COVID-19 and osteoporosis

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Stay safe and well informed. Here we provide some helpful information for older adults and people with osteoporosis.

This article can be read in French, JapaneseSpanish, RussianMandarin* and Malay*. As well, an Arabic-language video on COVID-19 & Osteoporosis is available (courtesy of the Saudi Osteoporosis Society)
 

As COVID-19 continues to spread, IOF hopes that you and your family stay safe and well.

Please keep in mind that older adults and people who have certain chronic medical conditions such as diabetes or lung, heart or kidney disease are at higher risk of the more serious complications of COVID-19 illness. We urge you to stay safe by taking the necessary precautions as recommended by your country’s health authorities. The World Health Organization website provides important information on how to protect yourself, travel advice and other guidance: WHO Coronavirus disease (COVID-19) Outbreak

We would also like to reassure people with osteoporosis, and those taking medications to treat osteoporosis, that having osteoporosis does not increase your risk of either contracting coronavirus or having serious complications.

However, now more than ever, staying fracture-free is critical for anyone with osteoporosis. Healthcare systems are over-stretched, with general recommendations urging people to avoid hospitals and doctor’s offices unless absolutely necessary.

  • Preventing falls is vital: ensure that your home environment is obstacle free.
  • Do not discontinue any osteoporosis treatment (including calcium and vitamin D supplements) which you have been prescribed and talk to your doctor if you have any concerns.
  • If your hospital or government advice tells you to stay at home and/or you are concerned about visiting your doctor’s office or hospital, or you need a prescription refilled, try to arrange a telephone appointment instead.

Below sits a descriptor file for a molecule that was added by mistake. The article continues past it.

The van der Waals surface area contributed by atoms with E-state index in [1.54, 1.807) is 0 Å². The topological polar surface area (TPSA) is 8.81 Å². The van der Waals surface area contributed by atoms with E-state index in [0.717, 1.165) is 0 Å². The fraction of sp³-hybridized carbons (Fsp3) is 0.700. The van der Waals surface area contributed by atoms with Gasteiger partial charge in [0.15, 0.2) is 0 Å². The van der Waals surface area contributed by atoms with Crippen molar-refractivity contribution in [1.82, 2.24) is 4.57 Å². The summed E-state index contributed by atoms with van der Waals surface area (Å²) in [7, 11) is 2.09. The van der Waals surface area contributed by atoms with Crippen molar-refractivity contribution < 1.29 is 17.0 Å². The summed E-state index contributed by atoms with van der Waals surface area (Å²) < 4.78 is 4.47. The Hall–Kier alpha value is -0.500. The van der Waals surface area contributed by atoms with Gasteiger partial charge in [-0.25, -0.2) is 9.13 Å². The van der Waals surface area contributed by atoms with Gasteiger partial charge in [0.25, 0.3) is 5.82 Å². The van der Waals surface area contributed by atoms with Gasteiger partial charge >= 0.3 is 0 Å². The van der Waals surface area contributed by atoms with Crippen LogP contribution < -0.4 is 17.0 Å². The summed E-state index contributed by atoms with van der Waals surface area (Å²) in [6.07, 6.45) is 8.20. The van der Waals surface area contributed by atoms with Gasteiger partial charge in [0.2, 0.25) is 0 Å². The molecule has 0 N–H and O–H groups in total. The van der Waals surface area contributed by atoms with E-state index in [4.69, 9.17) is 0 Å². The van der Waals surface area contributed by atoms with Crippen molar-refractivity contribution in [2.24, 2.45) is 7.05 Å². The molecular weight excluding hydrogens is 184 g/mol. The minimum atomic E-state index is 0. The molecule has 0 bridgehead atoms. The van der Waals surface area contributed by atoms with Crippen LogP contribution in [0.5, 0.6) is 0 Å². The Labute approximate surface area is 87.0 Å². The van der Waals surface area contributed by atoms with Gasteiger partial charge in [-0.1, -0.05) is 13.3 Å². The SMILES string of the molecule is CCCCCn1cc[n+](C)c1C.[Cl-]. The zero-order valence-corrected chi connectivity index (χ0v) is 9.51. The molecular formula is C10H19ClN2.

• Maintain contact with family and friends by telephone or email – physical isolation doesn’t have to be social isolation!
  • Don’t hesitate to ask for the support you need for shopping, getting prescriptions filled, or other errands.

If your doctor’s appointment for an injection or infusion of your osteoporosis treatment is cancelled or you're too unwell to take your medication at this time, a temporary delay in medication will not have a long-term effect on your bone health. However, if you are taking Denosumab, it’s important that your next injection isn’t delayed for more than four weeks, as the benefits wear off quickly. Be sure to contact your doctor and reschedule as soon as possible so that the benefits of treatment are maintained. If you are feeling unwell and miss any tablets, don’t forget to resume your usual dose as soon as you feel well enough again. For more detailed information click here.  

Information relevant to your country may be provided by your local osteoporosis society (see list of IOF member societies), including by the National Osteoporosis Society (USA), the Royal Osteoporosis Society (UK), and the Irish Osteoporosis Society.

Let’s all stay safe, and fracture-free, by following the critical guidance that will help protect all older adults and those who are more vulnerable to the impact of this global virus.

* IOF thanks Dr Chin Yun Ann,  Dr Nurshazwani Mat Salleh, and Ms Huang Xiao Feng from the Osteoporosis and Bone Metabolism Unit, Singapore General Hospital for the translation of this article into Malay and Mandarin.